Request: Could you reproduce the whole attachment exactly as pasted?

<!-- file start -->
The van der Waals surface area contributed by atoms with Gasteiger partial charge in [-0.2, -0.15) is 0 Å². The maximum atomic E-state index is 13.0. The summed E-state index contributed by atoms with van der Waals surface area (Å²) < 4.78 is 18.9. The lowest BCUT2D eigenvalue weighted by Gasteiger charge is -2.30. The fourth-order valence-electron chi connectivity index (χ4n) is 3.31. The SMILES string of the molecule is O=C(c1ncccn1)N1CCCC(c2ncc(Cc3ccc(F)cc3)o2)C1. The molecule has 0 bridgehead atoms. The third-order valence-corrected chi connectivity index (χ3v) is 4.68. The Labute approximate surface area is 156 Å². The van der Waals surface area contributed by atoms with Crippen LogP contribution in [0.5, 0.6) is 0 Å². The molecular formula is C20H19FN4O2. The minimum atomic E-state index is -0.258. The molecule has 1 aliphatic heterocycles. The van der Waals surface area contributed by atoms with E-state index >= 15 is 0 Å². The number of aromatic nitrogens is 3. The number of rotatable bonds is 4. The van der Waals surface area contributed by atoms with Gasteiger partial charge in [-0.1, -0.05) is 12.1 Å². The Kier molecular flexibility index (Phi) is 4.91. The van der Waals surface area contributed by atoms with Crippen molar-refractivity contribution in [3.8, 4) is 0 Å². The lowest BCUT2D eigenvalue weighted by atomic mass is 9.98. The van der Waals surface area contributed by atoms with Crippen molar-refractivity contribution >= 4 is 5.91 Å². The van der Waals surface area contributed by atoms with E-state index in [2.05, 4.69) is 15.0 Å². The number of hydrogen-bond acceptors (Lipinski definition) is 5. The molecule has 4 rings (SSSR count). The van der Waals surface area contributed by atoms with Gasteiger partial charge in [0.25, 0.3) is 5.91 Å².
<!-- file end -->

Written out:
The van der Waals surface area contributed by atoms with Gasteiger partial charge in [-0.2, -0.15) is 0 Å². The maximum atomic E-state index is 13.0. The summed E-state index contributed by atoms with van der Waals surface area (Å²) < 4.78 is 18.9. The lowest BCUT2D eigenvalue weighted by Gasteiger charge is -2.30. The fourth-order valence-electron chi connectivity index (χ4n) is 3.31. The SMILES string of the molecule is O=C(c1ncccn1)N1CCCC(c2ncc(Cc3ccc(F)cc3)o2)C1. The molecule has 0 bridgehead atoms. The third-order valence-corrected chi connectivity index (χ3v) is 4.68. The Labute approximate surface area is 156 Å². The van der Waals surface area contributed by atoms with Crippen LogP contribution in [0.5, 0.6) is 0 Å². The molecular formula is C20H19FN4O2. The minimum atomic E-state index is -0.258. The molecule has 1 aliphatic heterocycles. The van der Waals surface area contributed by atoms with E-state index >= 15 is 0 Å². The number of aromatic nitrogens is 3. The number of rotatable bonds is 4. The van der Waals surface area contributed by atoms with Gasteiger partial charge in [-0.1, -0.05) is 12.1 Å². The Kier molecular flexibility index (Phi) is 4.91. The van der Waals surface area contributed by atoms with Crippen molar-refractivity contribution in [3.8, 4) is 0 Å². The lowest BCUT2D eigenvalue weighted by atomic mass is 9.98. The van der Waals surface area contributed by atoms with Crippen molar-refractivity contribution >= 4 is 5.91 Å². The van der Waals surface area contributed by atoms with E-state index in [2.05, 4.69) is 15.0 Å². The number of hydrogen-bond acceptors (Lipinski definition) is 5. The molecule has 4 rings (SSSR count). The van der Waals surface area contributed by atoms with Gasteiger partial charge in [0.25, 0.3) is 5.91 Å².